2066 Bird Street, Oroville Ca
National Register #90001431
The Oroville Inn is a five-story building (including interior mezzanine) with two attached one-story retail shop wings, all located on a large corner lot in the downtown business district of Oroville, California. Its exterior design follows the late 19th and early 20th century Spanish Colonial Revival style popular in California during that period. The hotel was dedicated on June 1, 1930. Because of its impressive dimensions and modern conveniences, the Oroville Inn immediately became the entertainment and social center of the area. Still in use and recently restored with meticulous attention to detail, the Inn survives today as the tallest hotel in California north of Sacramento. There have been no alterations, additions, or other changes that have affected the historic integrity of the property.
Although the Great Depression descended across the nation just as the Inn was completed, Oroville continued to be a prosperous and busy place because the gold dredging industry here was at its height, and construction of the new Feather River Highway from Oroville to Reno was just getting underway and was not abated. Wealthy investors in the hotel like entrepreneur Walter Higgins and Wendell P. Hammon, developer of the first successful bucket-elevator gold dredger in the world, made sure the quality of service was never allowed to diminish. Considered the finest hotel along the highway between Marysville and Reno, with private bath in every room, the Inn was patronized by most visitors to the region, including famous movie stars, politicians, engineers, and even military personalities.
New Owner Renovates
After many idle years, the historic Oroville Inn is finally abuzz with activity again as workers begin exterior restoration work. Construction finally got underway early in June on a project to restore the 1930 structure.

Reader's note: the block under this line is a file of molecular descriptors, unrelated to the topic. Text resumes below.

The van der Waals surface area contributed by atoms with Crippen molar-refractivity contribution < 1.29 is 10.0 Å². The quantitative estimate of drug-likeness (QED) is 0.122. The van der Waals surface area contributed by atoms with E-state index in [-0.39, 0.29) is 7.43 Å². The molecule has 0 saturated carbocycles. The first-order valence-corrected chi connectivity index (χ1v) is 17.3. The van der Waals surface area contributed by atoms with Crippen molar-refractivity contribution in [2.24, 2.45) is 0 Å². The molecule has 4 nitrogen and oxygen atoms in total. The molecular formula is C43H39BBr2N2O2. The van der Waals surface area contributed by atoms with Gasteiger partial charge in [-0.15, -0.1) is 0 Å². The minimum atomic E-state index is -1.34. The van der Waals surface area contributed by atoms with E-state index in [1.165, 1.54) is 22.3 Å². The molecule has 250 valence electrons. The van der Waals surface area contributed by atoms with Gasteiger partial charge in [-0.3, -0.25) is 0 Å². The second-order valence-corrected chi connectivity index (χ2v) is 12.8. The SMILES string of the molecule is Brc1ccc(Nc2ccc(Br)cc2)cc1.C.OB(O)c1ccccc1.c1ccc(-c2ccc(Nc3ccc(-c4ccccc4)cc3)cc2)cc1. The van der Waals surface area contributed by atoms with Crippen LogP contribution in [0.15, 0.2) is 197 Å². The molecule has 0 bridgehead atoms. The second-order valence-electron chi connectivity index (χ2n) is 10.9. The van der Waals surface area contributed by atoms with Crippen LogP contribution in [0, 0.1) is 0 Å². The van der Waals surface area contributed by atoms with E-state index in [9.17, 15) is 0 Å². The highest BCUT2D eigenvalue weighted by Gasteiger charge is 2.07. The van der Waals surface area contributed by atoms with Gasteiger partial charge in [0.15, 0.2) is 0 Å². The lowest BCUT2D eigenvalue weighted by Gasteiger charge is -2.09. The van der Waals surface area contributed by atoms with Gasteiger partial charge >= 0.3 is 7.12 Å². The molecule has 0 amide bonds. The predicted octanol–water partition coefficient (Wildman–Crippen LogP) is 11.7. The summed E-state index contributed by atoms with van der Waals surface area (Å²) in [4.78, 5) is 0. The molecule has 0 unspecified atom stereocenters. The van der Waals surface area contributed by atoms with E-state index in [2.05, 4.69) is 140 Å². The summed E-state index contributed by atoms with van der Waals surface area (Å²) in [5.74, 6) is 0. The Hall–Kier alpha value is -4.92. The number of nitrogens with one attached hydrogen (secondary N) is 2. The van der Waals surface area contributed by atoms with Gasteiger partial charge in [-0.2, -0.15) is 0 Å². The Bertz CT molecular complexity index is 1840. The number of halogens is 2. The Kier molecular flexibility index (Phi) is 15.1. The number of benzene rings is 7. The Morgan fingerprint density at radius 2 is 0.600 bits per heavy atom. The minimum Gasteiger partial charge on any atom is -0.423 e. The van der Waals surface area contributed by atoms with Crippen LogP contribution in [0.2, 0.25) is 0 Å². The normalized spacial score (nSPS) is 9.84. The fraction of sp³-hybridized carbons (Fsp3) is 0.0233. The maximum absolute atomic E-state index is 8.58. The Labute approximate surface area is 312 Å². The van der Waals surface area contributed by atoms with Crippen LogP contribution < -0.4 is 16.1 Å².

“It’s kind of dramatic,” said owner Bud Tracy in a phone interview Friday. “I kind of like it. It’s really getting exciting.” Tracy officially bought the 85-year-old former hotel from the city late last October, paying $400,000 that the city turned back toward the exterior rehabilitation.
Eventually the interior rooms will be a dormitory for students of the Northwest Lineman College. Tracy also hopes to restore some commercial space and reopen the old ballroom for special events. Though Tracy expected to begin work immediately after the City Council approved the purchase last fall, it has taken awhile.
The last two weeks have been busy. Roofs were removed from single-story buildings in the courtyard and asbestos has been abated, he said. Additionally, a small building that had been added on, partially blocking the arched entry to the grand ballroom, is gone. Crews have also started removing windows and air-conditioning jackets in windows .
The penthouse at the top of the inn was stripped of lead paint. Tracy said there are two levels of paint work to do: taking lead paint off areas and then stripping all the rest of the paint. Removal of the lead-based paint is almost done, and stripping the rest will start soon, he said.
Some work has been done inside, too. The kitchen has been gutted and the ceiling removed. Antique walk-in coolers that Tracy had hoped would be usable had to be removed because of severe dry rot. “They were not salvageable,” he said. The once-shiny hardwood floor in the ballroom has also been removed, and the building will have to have a whole new roof. Areas inside that were potentially damaged by leaks over the years have been torn apart to find the source of the leaks, Tracy said. The main focus inside at this time is on “discovery,” checking on plumbing and electrical wiring.
A meeting will be held Monday to go over the results of the inspection and then a final plan will be drawn up. “The permit we have now is specific outside work and damage removal,” Tracy added.
The renovation timeline has been somewhat delayed. Currently, the job is targeted to have the Lineman College take occupancy by spring 2016, but it could take until next summer. “We had some slips, and the roof had to be first,” Tracy said. “Really, the only thing we don’t know is what we don’t know.” Right now, he’s more concerned about financing staying the same as it is now.
The longtime realtor said he’s still excited, especially now that people in the community are beginning to notice. One man, a mason, received 20 calls one day from people wanting to know what’s going on downtown. “People are driving by and saying, ‘Oh my God, something is actually happening,’” Tracy said. “Everywhere I walk, I’m the Oroville Inn man.” He said the input from the public has been wonderful lately, but it wasn’t always that way. “Oroville has such a hard time believing,” Tracy said. “People that have been skeptical are going, ‘What you’re doing is wonderful.’
“They’re acknowledging Oroville. It’s even more fun to have something positive going. People are starting to see that downtown is really the heart. We’ve got a lot of good things, a lot of history. The community is catching on that it’s a good place.”
Article by; Barbara Arrigoni at 896-7767.